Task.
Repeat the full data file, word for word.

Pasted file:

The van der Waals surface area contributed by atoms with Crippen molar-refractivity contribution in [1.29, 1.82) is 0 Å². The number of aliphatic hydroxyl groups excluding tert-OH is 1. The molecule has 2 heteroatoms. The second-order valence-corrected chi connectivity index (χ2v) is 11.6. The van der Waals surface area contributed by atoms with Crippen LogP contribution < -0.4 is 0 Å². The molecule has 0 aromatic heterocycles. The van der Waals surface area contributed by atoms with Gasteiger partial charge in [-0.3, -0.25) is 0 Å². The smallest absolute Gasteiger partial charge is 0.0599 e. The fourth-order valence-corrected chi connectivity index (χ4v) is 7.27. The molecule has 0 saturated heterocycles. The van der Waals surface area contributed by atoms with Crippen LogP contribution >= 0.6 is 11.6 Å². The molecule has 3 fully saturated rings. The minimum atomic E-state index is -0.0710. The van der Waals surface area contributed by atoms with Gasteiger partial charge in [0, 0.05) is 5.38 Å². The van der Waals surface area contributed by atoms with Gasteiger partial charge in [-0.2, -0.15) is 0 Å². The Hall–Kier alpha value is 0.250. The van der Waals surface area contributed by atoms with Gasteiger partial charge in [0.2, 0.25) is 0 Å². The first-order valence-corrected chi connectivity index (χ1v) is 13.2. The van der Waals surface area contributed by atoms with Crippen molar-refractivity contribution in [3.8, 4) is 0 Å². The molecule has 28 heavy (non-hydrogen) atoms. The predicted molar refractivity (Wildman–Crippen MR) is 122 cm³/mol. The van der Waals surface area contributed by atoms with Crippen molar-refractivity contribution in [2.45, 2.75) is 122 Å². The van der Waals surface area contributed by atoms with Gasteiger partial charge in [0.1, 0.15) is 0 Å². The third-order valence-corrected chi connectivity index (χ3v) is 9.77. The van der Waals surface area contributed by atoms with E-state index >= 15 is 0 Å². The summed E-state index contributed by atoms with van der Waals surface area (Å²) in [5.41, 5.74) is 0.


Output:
The van der Waals surface area contributed by atoms with Crippen molar-refractivity contribution in [1.29, 1.82) is 0 Å². The number of aliphatic hydroxyl groups excluding tert-OH is 1. The molecule has 2 heteroatoms. The second-order valence-corrected chi connectivity index (χ2v) is 11.6. The van der Waals surface area contributed by atoms with Crippen LogP contribution < -0.4 is 0 Å². The molecule has 0 aromatic heterocycles. The van der Waals surface area contributed by atoms with Gasteiger partial charge in [-0.3, -0.25) is 0 Å². The smallest absolute Gasteiger partial charge is 0.0599 e. The fourth-order valence-corrected chi connectivity index (χ4v) is 7.27. The molecule has 0 saturated heterocycles. The van der Waals surface area contributed by atoms with Crippen LogP contribution >= 0.6 is 11.6 Å². The molecule has 3 fully saturated rings. The minimum atomic E-state index is -0.0710. The van der Waals surface area contributed by atoms with Gasteiger partial charge in [0, 0.05) is 5.38 Å². The van der Waals surface area contributed by atoms with Gasteiger partial charge in [-0.2, -0.15) is 0 Å². The Hall–Kier alpha value is 0.250. The van der Waals surface area contributed by atoms with Gasteiger partial charge in [0.2, 0.25) is 0 Å². The first-order valence-corrected chi connectivity index (χ1v) is 13.2. The van der Waals surface area contributed by atoms with Crippen molar-refractivity contribution in [3.8, 4) is 0 Å². The molecule has 28 heavy (non-hydrogen) atoms. The predicted molar refractivity (Wildman–Crippen MR) is 122 cm³/mol. The van der Waals surface area contributed by atoms with Crippen molar-refractivity contribution in [2.45, 2.75) is 122 Å². The van der Waals surface area contributed by atoms with Gasteiger partial charge in [0.1, 0.15) is 0 Å². The third-order valence-corrected chi connectivity index (χ3v) is 9.77. The van der Waals surface area contributed by atoms with E-state index >= 15 is 0 Å². The summed E-state index contributed by atoms with van der Waals surface area (Å²) in [5.41, 5.74) is 0.